A little bit of history

This font is derived from the x3270 font, which, in turn, was
translated from the one in Georgia Tech’s 3270tool, which was itself
hand-copied from a 3270 series terminal. I built it because I felt
terminals deserve to be pretty. The .sfd font file contains a x3270
bitmap font that was used for guidance.

Using with the cool-old-tern (now cool-retro-term) terminal program

Getting it

If you are running Debian or Ubuntu and you don’t want to mess with
building your font files, you can simply apt-get install fonts-3270
(It’s available from the Debian
( and Ubuntu
( package repos at and, although the
packaged version may not be the latest version, but it’s good enough for
most purposes.

On FreeBSD the font can be installed with pkg install 3270font.

For those who don’t have the luxury of a proper system-managed package,
Adobe Type 1, TTF, OTF and WOFF versions are available for download on (although this
URL may not always reflect the latest version).

ASCII is so 60's

The format

The “source” file is edited using FontForge. You’ll need it if you want
to generate fonts for your platform. On most civilized operating
systems, you can simply apt-get install fontforge, yum install fontforge or even port install fontforge. On others, you may need to
grab your copy from I encourage you to drop by
and read the tutorials.

Using it on OSX (don't forget to turn antialiasing on)

If you are running Windows, you’ll probably need something like WSL or
Cygwin, but, in the end, the font works correctly (with some very minor
hinting issues).

Works on Windows

Generating usable font files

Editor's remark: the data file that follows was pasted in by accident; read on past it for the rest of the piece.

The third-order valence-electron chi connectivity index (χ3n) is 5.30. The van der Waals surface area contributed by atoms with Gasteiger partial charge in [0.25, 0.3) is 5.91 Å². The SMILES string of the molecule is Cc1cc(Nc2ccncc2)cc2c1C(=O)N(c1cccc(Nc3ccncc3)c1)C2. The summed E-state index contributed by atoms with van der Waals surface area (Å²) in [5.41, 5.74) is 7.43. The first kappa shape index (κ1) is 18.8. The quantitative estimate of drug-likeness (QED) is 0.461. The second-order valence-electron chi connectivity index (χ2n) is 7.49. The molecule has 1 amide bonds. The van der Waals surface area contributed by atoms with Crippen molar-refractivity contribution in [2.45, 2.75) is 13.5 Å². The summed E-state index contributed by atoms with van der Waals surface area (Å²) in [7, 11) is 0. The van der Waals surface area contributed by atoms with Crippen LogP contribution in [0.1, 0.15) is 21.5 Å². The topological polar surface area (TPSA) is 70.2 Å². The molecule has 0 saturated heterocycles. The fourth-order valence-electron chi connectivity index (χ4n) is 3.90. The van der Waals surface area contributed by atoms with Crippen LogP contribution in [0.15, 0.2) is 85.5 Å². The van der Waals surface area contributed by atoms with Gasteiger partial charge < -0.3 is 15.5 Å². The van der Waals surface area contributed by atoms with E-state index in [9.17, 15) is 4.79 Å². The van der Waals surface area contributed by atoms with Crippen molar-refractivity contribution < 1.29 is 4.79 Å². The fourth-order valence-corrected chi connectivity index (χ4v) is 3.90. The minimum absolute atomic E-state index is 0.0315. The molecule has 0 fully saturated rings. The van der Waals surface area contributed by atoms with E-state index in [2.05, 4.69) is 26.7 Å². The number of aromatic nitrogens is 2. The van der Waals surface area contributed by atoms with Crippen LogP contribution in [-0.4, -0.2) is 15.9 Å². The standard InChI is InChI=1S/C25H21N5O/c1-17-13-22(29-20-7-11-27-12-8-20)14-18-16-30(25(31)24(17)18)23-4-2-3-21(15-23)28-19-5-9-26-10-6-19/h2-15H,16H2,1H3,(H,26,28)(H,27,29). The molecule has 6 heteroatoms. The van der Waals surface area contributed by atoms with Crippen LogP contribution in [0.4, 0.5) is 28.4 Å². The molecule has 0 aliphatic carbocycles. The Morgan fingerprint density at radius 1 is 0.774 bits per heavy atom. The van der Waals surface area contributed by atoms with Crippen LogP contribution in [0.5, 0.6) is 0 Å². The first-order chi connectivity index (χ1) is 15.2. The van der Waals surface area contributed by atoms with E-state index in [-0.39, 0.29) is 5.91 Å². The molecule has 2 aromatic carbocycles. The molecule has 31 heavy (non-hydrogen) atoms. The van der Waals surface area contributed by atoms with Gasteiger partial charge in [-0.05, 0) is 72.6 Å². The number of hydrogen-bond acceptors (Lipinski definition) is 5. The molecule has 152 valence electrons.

The easiest way to generate the font files your computer can use is to
run make all (if you are running Ubuntu or Debian, make install will
install them too). Using make help will offer a handy list of options.

The script calls FontForge and generates
PostScript, OTF, TTF and WOFF versions of the base font, as well as a
slightly more condensed .sfd file with the base font narrowed to 488
units, with no glyph rescaling (or cropping – we need to fix that) and
its corresponding PostScript, TTF, OTF and WOFF versions.

For your favorite editor


I fear GitHub’s pull-request mechanism may not be very
FontForge-friendly. If you want to contribute (there are a lot of
missing glyphs, such as most non-latin alphabets which most likely were
never built into 3270 terminals), the best workflow would probably be to
add the encoding slots (if needed), add/make the changes, remove the
unchanged glyphs and save it as a different file. If, in doubt, get in
touch and we will figure out how to do it right.

In order to generate the sample image and the grids for FontForge,
you’ll need a Python 3 environment with PIL or pillow installed. The
requirements.txt file lists everything you need to do it.



Gnome Terminal



Known problems

Not all symbols in the 3270 charset have Unicode counterparts. When
possible, they are duplicated in the Unicode space. The 3270-only
symbols are at the end of the font, along with some glyphs useful for
building others.

Please refer to for a complete map.

Future improvements

A grid generator is provided for producing various grid sizes for the
font. Those grids are not used yet, but they are intended to be used to
align font features to provide better rendering at common font size
choices. The captures below exemplify these choices:

x3270 with 32 pixel font (used as bitmap template for the font)

x3270 with 20 pixel font

Gnome Terminal on Ubuntu 17.10

Read More : Source

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